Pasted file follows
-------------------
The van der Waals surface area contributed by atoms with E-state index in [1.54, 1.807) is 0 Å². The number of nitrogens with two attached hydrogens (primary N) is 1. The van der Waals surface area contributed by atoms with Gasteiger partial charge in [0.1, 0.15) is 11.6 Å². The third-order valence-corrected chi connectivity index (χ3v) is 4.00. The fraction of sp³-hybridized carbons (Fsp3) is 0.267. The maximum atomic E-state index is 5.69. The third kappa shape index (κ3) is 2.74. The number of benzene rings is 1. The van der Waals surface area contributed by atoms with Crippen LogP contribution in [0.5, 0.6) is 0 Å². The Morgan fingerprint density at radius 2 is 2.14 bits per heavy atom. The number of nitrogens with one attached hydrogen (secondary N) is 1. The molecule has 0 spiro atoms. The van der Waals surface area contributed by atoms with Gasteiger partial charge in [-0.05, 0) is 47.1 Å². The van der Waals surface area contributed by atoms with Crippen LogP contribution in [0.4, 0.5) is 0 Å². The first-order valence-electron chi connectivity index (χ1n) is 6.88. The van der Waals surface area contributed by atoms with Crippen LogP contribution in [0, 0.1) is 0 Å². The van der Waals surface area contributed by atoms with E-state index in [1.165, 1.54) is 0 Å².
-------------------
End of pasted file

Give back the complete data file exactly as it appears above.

The van der Waals surface area contributed by atoms with E-state index in [1.54, 1.807) is 0 Å². The number of nitrogens with two attached hydrogens (primary N) is 1. The van der Waals surface area contributed by atoms with Gasteiger partial charge in [0.1, 0.15) is 11.6 Å². The third-order valence-corrected chi connectivity index (χ3v) is 4.00. The fraction of sp³-hybridized carbons (Fsp3) is 0.267. The maximum atomic E-state index is 5.69. The third kappa shape index (κ3) is 2.74. The number of benzene rings is 1. The van der Waals surface area contributed by atoms with Crippen LogP contribution in [0.5, 0.6) is 0 Å². The Morgan fingerprint density at radius 2 is 2.14 bits per heavy atom. The number of nitrogens with one attached hydrogen (secondary N) is 1. The molecule has 0 spiro atoms. The van der Waals surface area contributed by atoms with Gasteiger partial charge in [-0.05, 0) is 47.1 Å². The van der Waals surface area contributed by atoms with Crippen LogP contribution in [0.4, 0.5) is 0 Å². The first-order valence-electron chi connectivity index (χ1n) is 6.88. The van der Waals surface area contributed by atoms with Crippen LogP contribution in [0, 0.1) is 0 Å². The van der Waals surface area contributed by atoms with E-state index in [1.165, 1.54) is 0 Å².